How many ACA enrollees does YOUR Congressional District have? (32 states)

Welp. With last weeks news that House Republicans have decided to once again go to war with the Affordable Care Act if they gain a federal trifecta this November, it's time once again to take a look at just how many of their constituents are at risk of losing their healthcare coverage entirely or, at best, facing massive premium increases (which in most cases would have the same effect by making their coverage cost far more than they could possibly afford).

Alongside this weekends release of the final, official 2024 ACA Open Enrollment Period (OEP) data, The Centers for Medicare & Medicaid Services (CMS) has also pulled together estimates of how many residents of each Congressional District selected ACA exchange plans during the 2024 OEP:

This file contains estimates of the Health Insurance Marketplaces 2024 Open Enrollment plan selection data by congressional district, including total plan selection estimates for health plans and estimates of health plan selections with advance payments of the premium tax credit (APTC). The estimates were created using an unsuppressed version of the 2024 OEP ZIP Code-Level Public Use File (PUF), which includes total health plan selections, the count of consumers with APTC, and average APTC among consumers with APTC by zip code. The 2024 OEP ZIP Code-Level PUF only includes data for consumers with a plan selection in the 32 states that used the platform in 2024.

This is an important (if unfortunate) point: There's only data for 32 states (comprising 249 Congressional Districts) included here. Zip code-level data for the other 18 (+DC) aren't available yet, but I hope to get ahold of this data for those states soon as well...although DC and Vermont only have one Representative (and DCs doesn't get to vote anyway), so it's really just 17 states (185 CDs) which aren't available.

CMS does not collect data on consumers' congressional district of residence as part of the enrollment process on Therefore, we used a US Census zip code to congressional district crosswalk to determine consumers' congressional districts. In some cases, a single zip code may be split among several congressional districts. In those cases, we apportioned consumer enrollment to congressional districts proportionally to the share of all households in that zip code who lived in each congressional district. Estimates have been rounded to the nearest 1,000.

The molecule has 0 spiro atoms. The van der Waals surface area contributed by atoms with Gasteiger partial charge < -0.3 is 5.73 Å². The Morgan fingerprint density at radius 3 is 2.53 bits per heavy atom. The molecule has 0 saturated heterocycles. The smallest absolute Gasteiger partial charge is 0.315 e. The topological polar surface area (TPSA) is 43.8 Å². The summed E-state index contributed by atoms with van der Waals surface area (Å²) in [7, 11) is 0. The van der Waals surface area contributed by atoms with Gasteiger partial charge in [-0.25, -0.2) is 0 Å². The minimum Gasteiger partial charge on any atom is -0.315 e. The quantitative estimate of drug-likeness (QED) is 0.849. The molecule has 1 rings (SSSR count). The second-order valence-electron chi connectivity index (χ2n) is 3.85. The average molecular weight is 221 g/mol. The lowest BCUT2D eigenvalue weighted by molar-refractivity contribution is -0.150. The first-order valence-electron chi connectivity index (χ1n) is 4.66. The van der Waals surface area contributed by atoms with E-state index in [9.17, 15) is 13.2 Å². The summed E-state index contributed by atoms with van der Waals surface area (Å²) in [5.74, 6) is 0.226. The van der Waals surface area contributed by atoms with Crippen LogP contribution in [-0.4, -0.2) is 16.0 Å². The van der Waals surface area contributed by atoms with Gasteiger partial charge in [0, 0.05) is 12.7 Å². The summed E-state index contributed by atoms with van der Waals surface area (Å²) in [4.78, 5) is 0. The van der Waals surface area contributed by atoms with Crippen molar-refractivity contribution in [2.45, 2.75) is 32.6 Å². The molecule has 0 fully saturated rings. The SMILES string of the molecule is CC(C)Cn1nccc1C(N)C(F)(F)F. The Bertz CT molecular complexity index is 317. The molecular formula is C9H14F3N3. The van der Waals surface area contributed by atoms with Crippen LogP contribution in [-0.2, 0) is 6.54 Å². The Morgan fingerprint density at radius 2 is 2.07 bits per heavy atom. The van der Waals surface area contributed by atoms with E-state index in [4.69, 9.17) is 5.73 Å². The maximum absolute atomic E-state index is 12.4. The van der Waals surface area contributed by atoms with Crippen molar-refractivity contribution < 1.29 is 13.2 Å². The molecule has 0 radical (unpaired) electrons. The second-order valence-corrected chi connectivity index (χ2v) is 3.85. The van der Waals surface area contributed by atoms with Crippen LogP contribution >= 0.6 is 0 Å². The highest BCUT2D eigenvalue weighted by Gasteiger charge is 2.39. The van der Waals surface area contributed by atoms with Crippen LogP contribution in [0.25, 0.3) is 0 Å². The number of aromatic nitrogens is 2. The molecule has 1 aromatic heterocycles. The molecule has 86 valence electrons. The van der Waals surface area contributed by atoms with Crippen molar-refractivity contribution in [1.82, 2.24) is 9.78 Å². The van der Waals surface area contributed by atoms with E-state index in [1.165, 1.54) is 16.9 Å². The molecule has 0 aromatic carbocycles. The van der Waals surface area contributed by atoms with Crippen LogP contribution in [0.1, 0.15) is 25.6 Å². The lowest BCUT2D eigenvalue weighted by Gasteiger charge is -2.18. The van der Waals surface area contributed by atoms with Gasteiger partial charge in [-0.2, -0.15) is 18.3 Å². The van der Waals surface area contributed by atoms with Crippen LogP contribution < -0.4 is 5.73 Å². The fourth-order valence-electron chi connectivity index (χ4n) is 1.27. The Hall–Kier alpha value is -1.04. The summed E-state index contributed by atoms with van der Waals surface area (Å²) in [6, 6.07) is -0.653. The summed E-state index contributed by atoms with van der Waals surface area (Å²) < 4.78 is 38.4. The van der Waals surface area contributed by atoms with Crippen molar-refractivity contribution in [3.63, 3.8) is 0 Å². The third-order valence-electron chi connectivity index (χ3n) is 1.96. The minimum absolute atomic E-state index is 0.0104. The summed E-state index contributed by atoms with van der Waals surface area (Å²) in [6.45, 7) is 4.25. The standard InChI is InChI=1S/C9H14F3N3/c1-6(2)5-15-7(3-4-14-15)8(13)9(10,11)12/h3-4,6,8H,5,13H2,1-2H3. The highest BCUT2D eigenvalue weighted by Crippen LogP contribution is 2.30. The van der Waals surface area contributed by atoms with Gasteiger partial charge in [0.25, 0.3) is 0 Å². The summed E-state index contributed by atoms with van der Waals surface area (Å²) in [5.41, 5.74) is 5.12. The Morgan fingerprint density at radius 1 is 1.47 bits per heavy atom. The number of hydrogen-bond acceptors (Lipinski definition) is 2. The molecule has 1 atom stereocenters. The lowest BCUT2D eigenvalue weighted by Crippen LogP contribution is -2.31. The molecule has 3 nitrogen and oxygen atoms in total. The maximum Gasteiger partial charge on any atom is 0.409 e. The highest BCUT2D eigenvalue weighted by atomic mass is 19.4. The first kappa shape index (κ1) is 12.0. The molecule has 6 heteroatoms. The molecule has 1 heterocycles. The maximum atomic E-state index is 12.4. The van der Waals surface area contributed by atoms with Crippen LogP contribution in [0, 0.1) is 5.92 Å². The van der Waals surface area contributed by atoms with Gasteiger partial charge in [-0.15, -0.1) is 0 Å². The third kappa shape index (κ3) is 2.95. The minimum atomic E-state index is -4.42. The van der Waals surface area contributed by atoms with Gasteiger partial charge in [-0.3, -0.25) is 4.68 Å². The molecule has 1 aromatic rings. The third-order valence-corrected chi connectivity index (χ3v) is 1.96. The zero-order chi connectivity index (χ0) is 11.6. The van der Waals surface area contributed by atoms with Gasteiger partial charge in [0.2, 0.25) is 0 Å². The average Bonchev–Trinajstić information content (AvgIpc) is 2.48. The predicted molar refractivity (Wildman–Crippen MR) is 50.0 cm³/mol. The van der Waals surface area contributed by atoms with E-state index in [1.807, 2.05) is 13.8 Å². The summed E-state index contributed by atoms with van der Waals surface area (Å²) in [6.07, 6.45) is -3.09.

Again, the exceptions to this are the District of Columbia and Vermont, which only have a single representative for the entire district/state, where I'm using the exact numbers for both QHP selections and APTC elgibility.

A small number of consumers (0.01% of consumers otherwise meeting the criterion of our analysis) reside in zip codes that the crosswalk does not include. The consumers who live in these zip codes were not included in our analysis. Please refer to HUD's crosswalk documentation for more information about zip code exclusions.

I've reformatted the CMS spreadsheet into state-by-state tables, adding the actual House member representing it & color-coding each district by party. In addition, I've added two more columns to include estimates of the number of enrollees likely enrolled in effectuated policies as of February 2024 based on the statewide effectuation estimates from the ASPE's Health Coverage under the Affordable Care Act: Current Enrollment Trends and State Estimates report.